Investigating developmental trajectory of self-regulation and vulnerability to psychosis by neuroimaging: subsample of Tokyo Teen Cohort study

Presentation First Author: 
Naohiro Okada

Tokyo Teen Cohort (TTC) study is a large-scale general population-based survey to elucidate puberty development during adolescence, especially the acquisition process of self-regulation and willingness to challenge, through focusing on interaction between bio, psycho, and social factors. Participants include 5,000 10-year-old children and their carers living in Tokyo Metropolitan area. Information about characteristics of daily life, family form, physical and mental health, and puberty onset as well as about self-regulation and psychological well-being is acquired from participants. Furthermore, we conduct a biological subsample study following as an extension of TTC study. In the subsample study, we intend to collect hormone and DNA derived from saliva and brain structural and functional MRI images from 200 children who took part in TTC study, to explore what facilitates or obstructs successful development of mental health during adolescence at the hormonal, genomic, and neural level. Little is known about the pathology involved in the preclinical stage of early psychosis. In adolescence young people acquire various advanced mental functions such as self-regulation and it is speculated that disturbance of these functions may enhance vulnerability to the onset of early psychosis. In this session we will illustrate the result of our MRI study on neural substrates of self-regulation in adolescence, which might afford better insight into pathology of vulnerability to psychosis or potential pathological changes preceding the onset of psychosis. Then we will discuss the validity of our current results and the future directions.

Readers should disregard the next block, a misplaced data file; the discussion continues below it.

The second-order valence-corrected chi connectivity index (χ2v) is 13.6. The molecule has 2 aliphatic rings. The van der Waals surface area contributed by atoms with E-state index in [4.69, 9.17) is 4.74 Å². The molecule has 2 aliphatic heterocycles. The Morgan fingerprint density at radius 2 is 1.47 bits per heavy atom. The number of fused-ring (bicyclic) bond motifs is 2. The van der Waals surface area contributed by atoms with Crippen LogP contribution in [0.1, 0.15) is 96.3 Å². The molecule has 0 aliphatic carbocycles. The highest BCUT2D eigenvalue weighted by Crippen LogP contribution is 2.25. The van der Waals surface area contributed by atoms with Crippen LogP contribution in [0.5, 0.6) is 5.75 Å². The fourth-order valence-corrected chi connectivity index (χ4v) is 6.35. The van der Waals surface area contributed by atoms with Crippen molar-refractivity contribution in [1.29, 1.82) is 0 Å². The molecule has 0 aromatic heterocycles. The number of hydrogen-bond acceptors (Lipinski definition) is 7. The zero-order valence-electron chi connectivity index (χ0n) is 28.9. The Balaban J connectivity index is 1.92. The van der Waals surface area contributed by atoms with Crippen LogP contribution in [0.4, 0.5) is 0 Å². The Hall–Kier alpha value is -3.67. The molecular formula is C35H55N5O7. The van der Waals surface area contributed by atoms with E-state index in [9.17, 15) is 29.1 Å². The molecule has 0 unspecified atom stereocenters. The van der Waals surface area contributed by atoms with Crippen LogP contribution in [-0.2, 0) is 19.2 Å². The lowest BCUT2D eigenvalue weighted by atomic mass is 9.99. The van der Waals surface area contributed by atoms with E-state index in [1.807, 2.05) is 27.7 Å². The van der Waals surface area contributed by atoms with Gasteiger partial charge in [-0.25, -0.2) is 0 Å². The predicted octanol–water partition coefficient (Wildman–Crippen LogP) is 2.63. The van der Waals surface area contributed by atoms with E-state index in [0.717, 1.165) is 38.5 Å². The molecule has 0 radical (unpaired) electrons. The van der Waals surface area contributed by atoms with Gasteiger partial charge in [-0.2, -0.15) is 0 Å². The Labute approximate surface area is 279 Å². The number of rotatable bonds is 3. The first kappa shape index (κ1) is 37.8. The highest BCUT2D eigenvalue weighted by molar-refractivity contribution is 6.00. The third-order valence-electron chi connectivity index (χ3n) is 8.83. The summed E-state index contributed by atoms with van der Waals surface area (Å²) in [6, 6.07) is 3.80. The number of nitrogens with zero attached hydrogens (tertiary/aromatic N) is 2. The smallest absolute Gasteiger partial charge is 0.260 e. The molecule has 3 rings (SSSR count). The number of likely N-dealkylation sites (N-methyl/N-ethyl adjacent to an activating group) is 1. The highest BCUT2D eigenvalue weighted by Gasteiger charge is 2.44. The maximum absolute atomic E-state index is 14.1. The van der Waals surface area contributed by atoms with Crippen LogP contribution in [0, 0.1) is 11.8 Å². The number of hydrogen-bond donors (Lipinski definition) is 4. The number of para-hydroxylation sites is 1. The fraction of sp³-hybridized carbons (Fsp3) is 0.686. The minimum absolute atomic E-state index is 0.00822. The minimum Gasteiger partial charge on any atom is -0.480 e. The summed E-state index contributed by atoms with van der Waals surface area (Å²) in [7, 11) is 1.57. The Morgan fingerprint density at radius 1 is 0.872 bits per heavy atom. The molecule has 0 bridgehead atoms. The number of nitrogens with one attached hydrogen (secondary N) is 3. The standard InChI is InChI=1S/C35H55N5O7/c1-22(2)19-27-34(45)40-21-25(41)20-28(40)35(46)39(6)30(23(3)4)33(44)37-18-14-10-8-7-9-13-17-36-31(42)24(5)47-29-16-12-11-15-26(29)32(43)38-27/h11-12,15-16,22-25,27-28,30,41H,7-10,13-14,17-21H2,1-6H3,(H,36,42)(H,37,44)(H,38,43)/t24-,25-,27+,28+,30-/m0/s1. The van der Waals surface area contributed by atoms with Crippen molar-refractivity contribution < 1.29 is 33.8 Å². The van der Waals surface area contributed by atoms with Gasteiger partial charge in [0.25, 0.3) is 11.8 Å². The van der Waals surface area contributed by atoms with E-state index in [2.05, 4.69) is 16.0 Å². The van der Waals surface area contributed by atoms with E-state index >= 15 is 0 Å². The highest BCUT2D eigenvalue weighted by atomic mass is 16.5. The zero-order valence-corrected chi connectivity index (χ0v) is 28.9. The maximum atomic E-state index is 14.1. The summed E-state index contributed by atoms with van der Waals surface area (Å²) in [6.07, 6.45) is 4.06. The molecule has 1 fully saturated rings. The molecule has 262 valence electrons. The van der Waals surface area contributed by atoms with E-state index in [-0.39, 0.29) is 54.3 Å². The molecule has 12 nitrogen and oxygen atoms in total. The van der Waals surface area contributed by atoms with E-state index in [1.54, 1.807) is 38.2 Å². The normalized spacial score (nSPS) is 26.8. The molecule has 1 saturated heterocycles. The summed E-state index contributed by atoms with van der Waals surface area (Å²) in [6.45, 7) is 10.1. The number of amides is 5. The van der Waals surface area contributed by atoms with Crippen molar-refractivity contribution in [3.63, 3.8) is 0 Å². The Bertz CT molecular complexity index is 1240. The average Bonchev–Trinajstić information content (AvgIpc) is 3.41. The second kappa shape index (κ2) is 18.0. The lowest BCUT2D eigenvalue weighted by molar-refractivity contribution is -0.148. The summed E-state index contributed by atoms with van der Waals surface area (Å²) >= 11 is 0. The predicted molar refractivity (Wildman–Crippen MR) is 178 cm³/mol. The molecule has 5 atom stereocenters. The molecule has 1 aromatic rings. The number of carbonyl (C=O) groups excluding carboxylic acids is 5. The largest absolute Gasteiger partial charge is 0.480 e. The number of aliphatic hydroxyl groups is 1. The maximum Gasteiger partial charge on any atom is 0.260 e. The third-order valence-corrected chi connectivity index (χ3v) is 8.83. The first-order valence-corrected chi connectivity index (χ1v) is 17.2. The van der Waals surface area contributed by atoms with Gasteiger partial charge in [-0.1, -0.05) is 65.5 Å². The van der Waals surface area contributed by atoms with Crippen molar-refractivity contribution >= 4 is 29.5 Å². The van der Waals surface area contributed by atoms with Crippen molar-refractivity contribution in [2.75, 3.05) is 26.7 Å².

Conference Name: 
Presentation Date: 
January, 2015
Additional Authors: 
Noriaki Yahata -Kiyoto Kasai
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